UK Patients at risk of developing venous thromboembolism (VTE), which includes thrombi and embolisms in the legs (deep vein thrombosis) and lungs (pulmonary embolism), may soon have the opportunity to gain access to a new treatment for the condition. The National Institute for Health and Care Excellence (NICE) recently issued a Final Appraisal Determination (FAD) for Lixiana (edoxaban), an oral, once-daily, direct factor Xa (pronounced “Ten A”) inhibitor, which works to help thin the blood and address conditions such as PE.
The NICE recommendation states: “Edoxaban is recommended, within its marketing authorization, as an option for treating and for preventing recurrent deep vein thrombosis and pulmonary embolism in adults. The Committee concluded that edoxaban could be recommended as a cost-effective use of NHS resources.”
NICE’s approval of edoxaban came shortly after its European marketing authorization for 1) treatment and prevention of DVT and PE, and 2) prevention of stroke and systemic embolism in adult patients with known non-valvular atrial fibrillation (NVAF) with at least one risk factor.
Edoxaban, classified as a Non-VKA Oral Anti-Coagulant (NOAC), was formulated Japan-based Daiichi Sankyo. NOACs are commonly prescribed as alternatives to warfarin, as the latter requires tedious and regular efficacy monitoring and careful avoidance of certain foods and medications.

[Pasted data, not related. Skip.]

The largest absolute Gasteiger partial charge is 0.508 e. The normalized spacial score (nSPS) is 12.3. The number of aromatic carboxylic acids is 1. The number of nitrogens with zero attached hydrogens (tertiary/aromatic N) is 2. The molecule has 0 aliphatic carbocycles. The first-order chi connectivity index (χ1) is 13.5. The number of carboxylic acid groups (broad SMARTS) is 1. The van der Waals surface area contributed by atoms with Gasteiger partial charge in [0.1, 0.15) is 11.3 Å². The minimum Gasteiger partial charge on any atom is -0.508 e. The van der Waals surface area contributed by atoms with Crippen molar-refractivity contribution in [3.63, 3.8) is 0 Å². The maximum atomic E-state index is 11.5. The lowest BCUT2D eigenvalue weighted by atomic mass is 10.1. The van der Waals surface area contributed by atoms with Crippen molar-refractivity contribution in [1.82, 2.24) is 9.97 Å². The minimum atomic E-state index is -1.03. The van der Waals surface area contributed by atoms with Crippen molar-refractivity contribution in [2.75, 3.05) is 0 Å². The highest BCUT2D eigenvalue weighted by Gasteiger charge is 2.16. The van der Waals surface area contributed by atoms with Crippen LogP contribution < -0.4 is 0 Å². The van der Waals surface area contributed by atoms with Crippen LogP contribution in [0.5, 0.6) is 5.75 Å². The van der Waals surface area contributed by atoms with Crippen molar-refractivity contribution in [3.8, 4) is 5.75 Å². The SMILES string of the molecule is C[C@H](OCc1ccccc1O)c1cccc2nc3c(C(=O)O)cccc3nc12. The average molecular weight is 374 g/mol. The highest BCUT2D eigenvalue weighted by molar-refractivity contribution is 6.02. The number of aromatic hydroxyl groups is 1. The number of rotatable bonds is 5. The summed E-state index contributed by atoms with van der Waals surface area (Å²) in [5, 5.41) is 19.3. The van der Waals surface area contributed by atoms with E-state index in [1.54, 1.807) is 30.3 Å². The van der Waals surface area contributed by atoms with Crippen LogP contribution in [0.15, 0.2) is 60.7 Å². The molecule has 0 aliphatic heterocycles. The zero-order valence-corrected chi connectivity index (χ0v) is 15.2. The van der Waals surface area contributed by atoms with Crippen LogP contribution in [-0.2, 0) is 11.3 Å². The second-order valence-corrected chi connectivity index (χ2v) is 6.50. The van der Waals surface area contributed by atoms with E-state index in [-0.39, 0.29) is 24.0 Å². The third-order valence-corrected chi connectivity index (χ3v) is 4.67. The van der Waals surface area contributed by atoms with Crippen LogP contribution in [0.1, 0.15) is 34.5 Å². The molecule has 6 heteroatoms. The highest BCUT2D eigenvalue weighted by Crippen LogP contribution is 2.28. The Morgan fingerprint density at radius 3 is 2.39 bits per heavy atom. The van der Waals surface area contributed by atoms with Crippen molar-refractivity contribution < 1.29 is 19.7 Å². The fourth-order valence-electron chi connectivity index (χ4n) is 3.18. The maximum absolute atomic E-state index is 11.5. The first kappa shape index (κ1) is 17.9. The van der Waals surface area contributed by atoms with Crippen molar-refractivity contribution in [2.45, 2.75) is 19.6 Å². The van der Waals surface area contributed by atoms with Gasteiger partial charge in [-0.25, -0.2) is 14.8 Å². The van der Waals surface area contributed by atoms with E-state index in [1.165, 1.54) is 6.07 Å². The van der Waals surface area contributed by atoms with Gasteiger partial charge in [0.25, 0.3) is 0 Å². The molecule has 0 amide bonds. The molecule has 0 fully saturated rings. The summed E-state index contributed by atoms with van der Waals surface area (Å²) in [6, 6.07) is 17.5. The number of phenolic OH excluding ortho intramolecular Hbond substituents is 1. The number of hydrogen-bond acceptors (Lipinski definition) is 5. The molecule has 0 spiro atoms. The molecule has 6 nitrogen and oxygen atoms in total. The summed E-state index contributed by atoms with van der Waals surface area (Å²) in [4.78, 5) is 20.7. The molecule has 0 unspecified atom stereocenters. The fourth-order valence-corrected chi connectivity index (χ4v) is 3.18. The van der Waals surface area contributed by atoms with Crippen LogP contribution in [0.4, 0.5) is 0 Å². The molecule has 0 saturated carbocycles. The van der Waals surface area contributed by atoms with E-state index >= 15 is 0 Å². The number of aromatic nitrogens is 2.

According to previous tests, following five days of heparin administration, treatment with once-daily edoxaban revealed approximate efficacy to that of warfarin, but with an improved safety profile. This favorable safety profile is especially beneficial for a subset of VTE patients that need to be put on long-term treatment. At present, NICE estimates the number of VTE patients needing treatment in England to be around 125,000.
Dr. Simon Clough, the UK General Manager for Daiichi Sankyo, said, “NICE has recognised an unmet clinical need among patients with VTE, and this recommendation confirms the value of edoxaban, which combines convenience and safety with features that patients and physicians appreciate.”
The drug’s NICE recommendation is the result of positive results from an international Phase III study called Hokusai VTE, which involved comparing the effectiveness of edoxaban versus warfarin in 8,292 patients diagnosed with either acute symptomatic DVT, PE, or both. This is the largest single study conducted using a NOAC for these conditions.
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